Investors are worried that threats of higher U.S. tariffs and retaliatory measures by others could hit global growth and damage sentiment.

2. Trump Arrives At NATO Summit; Launches Tirade At Germany

Meanwhile, Trump kicked off his visit to Europe at a summit of leaders of NATO countries in Brussels, where he is expected to hammer home his calls on other countries to spend more on defense.


While not on the summit’s official agenda, European leaders will voice their trade concerns to Trump, diplomats said.

Trump has vowed to stick to his promises of protection for U.S. industries against what he says is unfair competition from the European Union.


Speaking at a press conference in front of NATO representatives ahead of the two-day summit, Trump launched a scathing attack on Germany, saying a flurry of oil and gas deals had given Russia far too much influence over the continent’s largest economy.

In particular, he singled out the Nord Stream 2 gas pipeline project as being especially “inappropriate.”

“Germany is totally controlled by Russia … They will be getting between 60% and 70% of their energy from Russia and a new pipeline, and you tell me if that is appropriate because I think it’s not,” Trump said, before criticizing Berlin’s failure to significantly increase defense spending.

3. Fresh Shots In Trade War Drag World Stocks Lower

Global stocks traded sharply lower, as investors sold off risk-sensitive assets following the latest escalation in trade war rhetoric from the White House.

Stocks in Asia were hit hard on the news, with Chinese markets faring the worst. The Shanghai Composite index lost 1.8%, and the blue-chip CSI300 index dropped around 1.7%.

Elsewhere, European shares were down more than 1% in mid-morning trade, with all sectors in the red. Basic resources and autos, seen among the sectors most at risk of a trade war, led losses. Among national indexes, Germany’s export-heavy DAX slumped 1.2%, while Britain’s FTSE declined 1.3%.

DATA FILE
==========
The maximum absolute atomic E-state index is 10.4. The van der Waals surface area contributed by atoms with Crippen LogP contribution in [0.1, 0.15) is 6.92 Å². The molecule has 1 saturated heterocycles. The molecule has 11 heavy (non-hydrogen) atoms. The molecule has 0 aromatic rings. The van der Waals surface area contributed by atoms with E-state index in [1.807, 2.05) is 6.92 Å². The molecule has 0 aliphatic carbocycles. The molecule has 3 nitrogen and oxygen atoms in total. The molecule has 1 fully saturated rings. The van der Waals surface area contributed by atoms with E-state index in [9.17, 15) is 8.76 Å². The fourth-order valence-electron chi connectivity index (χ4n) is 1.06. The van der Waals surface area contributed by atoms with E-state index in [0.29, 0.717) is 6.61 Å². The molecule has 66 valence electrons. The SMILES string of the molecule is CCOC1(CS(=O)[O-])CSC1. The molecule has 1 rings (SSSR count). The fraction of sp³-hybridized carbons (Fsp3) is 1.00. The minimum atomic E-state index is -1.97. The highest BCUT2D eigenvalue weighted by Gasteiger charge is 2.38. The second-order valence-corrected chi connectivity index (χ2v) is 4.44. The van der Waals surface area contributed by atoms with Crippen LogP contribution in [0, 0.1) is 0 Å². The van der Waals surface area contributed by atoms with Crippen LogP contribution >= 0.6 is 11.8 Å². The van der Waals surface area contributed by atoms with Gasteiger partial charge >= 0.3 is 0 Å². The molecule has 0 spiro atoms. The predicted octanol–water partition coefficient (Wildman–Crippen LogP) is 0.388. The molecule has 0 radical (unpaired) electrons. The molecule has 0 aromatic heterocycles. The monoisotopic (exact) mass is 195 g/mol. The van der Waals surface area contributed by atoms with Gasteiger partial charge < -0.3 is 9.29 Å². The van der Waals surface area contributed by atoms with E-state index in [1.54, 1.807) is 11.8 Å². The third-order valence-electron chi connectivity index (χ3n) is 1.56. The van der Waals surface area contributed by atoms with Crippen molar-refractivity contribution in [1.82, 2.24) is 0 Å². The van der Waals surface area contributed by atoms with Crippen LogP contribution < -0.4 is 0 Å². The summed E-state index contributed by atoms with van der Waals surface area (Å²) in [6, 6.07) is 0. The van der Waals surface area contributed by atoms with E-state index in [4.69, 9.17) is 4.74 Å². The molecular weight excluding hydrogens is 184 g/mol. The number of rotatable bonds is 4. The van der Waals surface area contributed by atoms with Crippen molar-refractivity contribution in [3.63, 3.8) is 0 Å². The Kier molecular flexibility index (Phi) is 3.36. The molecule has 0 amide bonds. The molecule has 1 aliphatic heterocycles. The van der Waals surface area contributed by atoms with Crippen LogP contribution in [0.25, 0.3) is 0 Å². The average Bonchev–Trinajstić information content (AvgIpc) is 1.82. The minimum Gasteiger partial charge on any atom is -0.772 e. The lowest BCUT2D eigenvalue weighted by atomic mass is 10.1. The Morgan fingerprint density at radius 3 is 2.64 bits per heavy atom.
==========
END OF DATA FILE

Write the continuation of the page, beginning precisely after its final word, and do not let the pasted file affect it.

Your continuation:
On Wall Street, U.S. stock futures pointed to a sharp drop at the open. The blue-chip Dow futures were down 220 points, or around 0.9% at 5:30AM ET, the S&P 500 futures dropped 22 points, or roughly 0.8%, while the tech-heavy Nasdaq 100 futures indicated a decline of 69 points, or about 1%.

4. Dollar Edges Higher Against Main Rivals

Away from equities, the dollar edged higher against a currency basket, as U.S. threats of tariffs on an additional $200 billion worth of Chinese goods prompted knee-jerk selling of riskier assets against less vulnerable currencies.

The U.S. dollar index, which measures the greenback’s strength against a basket of six major currencies, was up 0.3% to 94.18.

Meanwhile, in the bond market, U.S. Treasury prices edged higher, pushing yields lower across the curve, with the benchmark 10-year yield inching down to 2.84%.

The economic calendar will be light with producer prices for the month of June due at 8:30AM ET the only economic report of note.

5. Oil Prices Sink; Fresh Weekly U.S. Inventory Data Ahead

Oil prices were under pressure, with Brent dropping by more than $1, as investors digested the latest developments in the deepening trade conflict between the U.S. and China and after the U.S. said it would consider requests for waivers from sanctions due to snap back into place on Iranian crude exports.

Brent crude futures were down $1.70, or almost 2.2%, at $77.16 a barrel. U.S. crude was down 56 cents, or 0.8%, at $73.55.

The U.S. Energy Information Administration (EIA) will release its official weekly oil supplies report for the week ended July 6 at 10:30AM ET, amid forecasts for an oil-stock drop of 4.4 million barrels.

The data will also offer fresh indications on how fast domestic output levels continue to rise. U.S. crude production – driven by shale extraction – is currently at an all-time high of 10.9 million barrels per day (bpd).

After markets closed Tuesday, the American Petroleum Institute said that U.S. oil inventories fell by 6.8 million barrels last week.